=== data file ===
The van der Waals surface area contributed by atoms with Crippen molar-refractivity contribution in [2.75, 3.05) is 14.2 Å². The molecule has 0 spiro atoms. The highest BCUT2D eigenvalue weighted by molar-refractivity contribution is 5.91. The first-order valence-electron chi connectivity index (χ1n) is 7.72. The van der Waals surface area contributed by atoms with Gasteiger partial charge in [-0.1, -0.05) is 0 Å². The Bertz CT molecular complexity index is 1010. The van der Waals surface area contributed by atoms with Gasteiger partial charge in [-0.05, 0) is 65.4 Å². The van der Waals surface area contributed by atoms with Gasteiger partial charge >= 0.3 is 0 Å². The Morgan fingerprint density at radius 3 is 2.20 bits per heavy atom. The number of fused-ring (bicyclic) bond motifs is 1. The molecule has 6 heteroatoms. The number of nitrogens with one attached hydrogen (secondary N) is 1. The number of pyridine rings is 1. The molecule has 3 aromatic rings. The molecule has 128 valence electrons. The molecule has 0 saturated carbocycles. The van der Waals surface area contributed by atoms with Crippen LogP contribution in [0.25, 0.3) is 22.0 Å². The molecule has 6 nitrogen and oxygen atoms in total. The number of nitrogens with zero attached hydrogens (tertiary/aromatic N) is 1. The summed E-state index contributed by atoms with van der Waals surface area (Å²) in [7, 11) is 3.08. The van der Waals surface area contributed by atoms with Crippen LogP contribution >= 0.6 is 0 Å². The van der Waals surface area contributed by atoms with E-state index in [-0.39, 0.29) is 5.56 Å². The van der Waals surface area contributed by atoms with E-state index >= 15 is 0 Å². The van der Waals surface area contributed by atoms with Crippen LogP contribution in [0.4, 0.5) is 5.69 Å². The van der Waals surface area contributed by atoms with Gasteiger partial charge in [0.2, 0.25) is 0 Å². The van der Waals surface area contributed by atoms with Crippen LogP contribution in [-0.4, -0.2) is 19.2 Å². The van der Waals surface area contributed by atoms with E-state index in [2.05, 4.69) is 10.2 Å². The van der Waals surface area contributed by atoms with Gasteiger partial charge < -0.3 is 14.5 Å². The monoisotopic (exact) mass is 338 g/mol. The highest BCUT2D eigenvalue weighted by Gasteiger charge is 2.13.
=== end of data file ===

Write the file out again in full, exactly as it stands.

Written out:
The van der Waals surface area contributed by atoms with Crippen molar-refractivity contribution in [2.75, 3.05) is 14.2 Å². The molecule has 0 spiro atoms. The highest BCUT2D eigenvalue weighted by molar-refractivity contribution is 5.91. The first-order valence-electron chi connectivity index (χ1n) is 7.72. The van der Waals surface area contributed by atoms with Gasteiger partial charge in [-0.1, -0.05) is 0 Å². The Bertz CT molecular complexity index is 1010. The van der Waals surface area contributed by atoms with Gasteiger partial charge in [-0.05, 0) is 65.4 Å². The van der Waals surface area contributed by atoms with Gasteiger partial charge >= 0.3 is 0 Å². The Morgan fingerprint density at radius 3 is 2.20 bits per heavy atom. The number of fused-ring (bicyclic) bond motifs is 1. The molecule has 6 heteroatoms. The number of nitrogens with one attached hydrogen (secondary N) is 1. The number of pyridine rings is 1. The molecule has 3 aromatic rings. The molecule has 128 valence electrons. The molecule has 0 saturated carbocycles. The van der Waals surface area contributed by atoms with Crippen LogP contribution in [0.25, 0.3) is 22.0 Å². The molecule has 6 nitrogen and oxygen atoms in total. The number of nitrogens with zero attached hydrogens (tertiary/aromatic N) is 1. The summed E-state index contributed by atoms with van der Waals surface area (Å²) in [7, 11) is 3.08. The van der Waals surface area contributed by atoms with Crippen LogP contribution >= 0.6 is 0 Å². The van der Waals surface area contributed by atoms with E-state index in [-0.39, 0.29) is 5.56 Å². The van der Waals surface area contributed by atoms with E-state index >= 15 is 0 Å². The van der Waals surface area contributed by atoms with Crippen LogP contribution in [0.4, 0.5) is 5.69 Å². The van der Waals surface area contributed by atoms with Gasteiger partial charge in [0.2, 0.25) is 0 Å². The van der Waals surface area contributed by atoms with Crippen LogP contribution in [-0.4, -0.2) is 19.2 Å². The van der Waals surface area contributed by atoms with E-state index in [2.05, 4.69) is 10.2 Å². The van der Waals surface area contributed by atoms with Gasteiger partial charge < -0.3 is 14.5 Å². The monoisotopic (exact) mass is 338 g/mol. The highest BCUT2D eigenvalue weighted by Gasteiger charge is 2.13.